Jun 19, 2012, 5:51 pm EDT
It may not be a festival on the level of Woodstock, but attendees of the Republican National Convention in Tampa this August will be getting some top-notch country and rock alongside speeches from top party figures.
According to a post on Politico, the GOP has already booked legendary southern rock band Lynyrd Skynyrd, country artist Trace Adkins, and Detroit rocker/occasional rapper Kid Rock to play on August 26, 28, and 29, respectively. Other artists who may appear at the convention include:
Ronnie Dunn, of Brooks & Dunn fame
Kenny Wayne Shepherd
Robert Randolph, from Robert Randolph and the Family Band
Still to be announced will be a “major act” that will be playing the “Wheels Up” closing night event. Read
Jun 19, 2012, 5:32 pm EDT
West Virginia may be a red state, but there is some blue mixed in here and there. Just don’t expect to see it all represented in the Democrats’ convention in September.
According to a press release from yesterday, Sen. Joe Manchin, Gov. Earl Ray Tomblin, and Rep. Nick Rahall will skip the event. This follows news that the state party requires all Democratic candidates to support the full party ticket. Manchin and Tomblin have publicly stated they might not endorse Obama in the election.
Manchin, however, says this is not to blame for his missing the event in Charlotte on September 4-6. He said the reason he will not be there is because he will be working to represent West Virginia, and not working on behalf of national politics. Read
Jun 18, 2012, 11:39 am EDT
Sheldon Adelson appears to be further hedging his bets on the Republican party.
Having already given $36 million to super PACs supporting Newt Gingrich and Mitt Romney (with some help from his family), Adelson has reportedly forked over more cash in support of the GOP: at least $35 million, according to fundraisers familiar with his plans.
The groups benefitting from these donations include Karl Rove-affiliated Crossroads GPS, a nonprofit linked to the Koch brothers, and an organization linked to House Majority Leader Eric Cantor, R-Va. Read
Jun 15, 2012, 11:39 am EDT
The economy’s struggle to regain its past strength was no stranger to many on Capitol Hill. According to financial disclosure forms released by many (but not all) members of Congress yesterday, a large number of Congressional leaders lost net worth from 2010 to 2011.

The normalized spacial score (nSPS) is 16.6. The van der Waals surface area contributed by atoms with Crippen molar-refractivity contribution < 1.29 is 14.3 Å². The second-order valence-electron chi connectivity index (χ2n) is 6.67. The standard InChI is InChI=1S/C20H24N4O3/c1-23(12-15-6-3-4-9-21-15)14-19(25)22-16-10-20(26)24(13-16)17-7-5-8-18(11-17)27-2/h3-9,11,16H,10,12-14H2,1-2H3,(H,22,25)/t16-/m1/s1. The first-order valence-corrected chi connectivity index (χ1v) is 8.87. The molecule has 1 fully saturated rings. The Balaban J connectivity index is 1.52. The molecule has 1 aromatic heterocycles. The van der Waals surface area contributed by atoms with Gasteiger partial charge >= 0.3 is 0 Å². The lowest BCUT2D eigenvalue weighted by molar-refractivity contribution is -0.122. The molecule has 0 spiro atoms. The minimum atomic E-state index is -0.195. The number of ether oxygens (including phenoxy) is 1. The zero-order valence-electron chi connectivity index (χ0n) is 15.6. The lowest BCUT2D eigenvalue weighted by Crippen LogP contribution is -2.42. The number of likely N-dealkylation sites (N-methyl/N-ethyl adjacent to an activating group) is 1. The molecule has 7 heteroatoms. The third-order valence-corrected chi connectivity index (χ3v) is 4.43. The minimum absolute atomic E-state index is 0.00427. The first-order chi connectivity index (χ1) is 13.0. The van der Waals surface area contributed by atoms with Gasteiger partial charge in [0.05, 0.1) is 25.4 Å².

House Speaker John Boehner, R-Ohio, saw his net worth drop from $2.1 million to $1.7 million. Senate Majority Leader Harry Reid, D-Nev., lost $800,000 from his total net worth, mostly from a decrease in one of his property’s values.
Nancy Pelosi, D-Ca., the richest leader in Congress, also lost the most money last year. Worth $26.4 million in 2011, her net worth was down $8 million. Much of that loss came from a failed investment in the United Football League and one of the league’s teams by Pelosi’s husband. He lost as much as $10 million in those deals. Read
Jun 14, 2012, 12:48 pm EDT
Several wealthy members of Congress caught a break today. Today was the day all members of Congress were slated to file financial disclosure forms, but many prominent — and rich — politicians received extensions on filing.
Among those receiving extensions to file were the following Congress members:
Sen. John Kerry, D-Mass.
Sen. Mark Warner, D-Va.
Sen. Richard Blumenthal, D-Conn.
Rep. David Rivera, R-Fla.
Rep. Maxine Waters, D-Calif.
Others who were late to file included Reps. Michelle Bachman (R-Minn.), Allen West (R-Fla.), Steve King (R-Iowa), and Ben Quayle (R-Ariz.). No word on whether or not these Congress members requested or received extensions to file. Read
Jun 14, 2012, 8:00 am EDT
If you do a Google search for “Mitt Romney carried interest,” 9,770 results appear.
That’s not a huge amount in the world of search. Yet it’s clearly going to be a big topic of conversation as we move closer to November. Obama wants to get rid of it, and Romney won’t say what he thinks, though it’s pretty clear he knows which side his bread is buttered on.
Regardless of who believes what, it’s constructive for voters to understand the issue before they step into the voting booth. Knowing how carried interest is created and when taxing it at lower rates is warranted should be important to all Americans — not just those directly affected by it. Read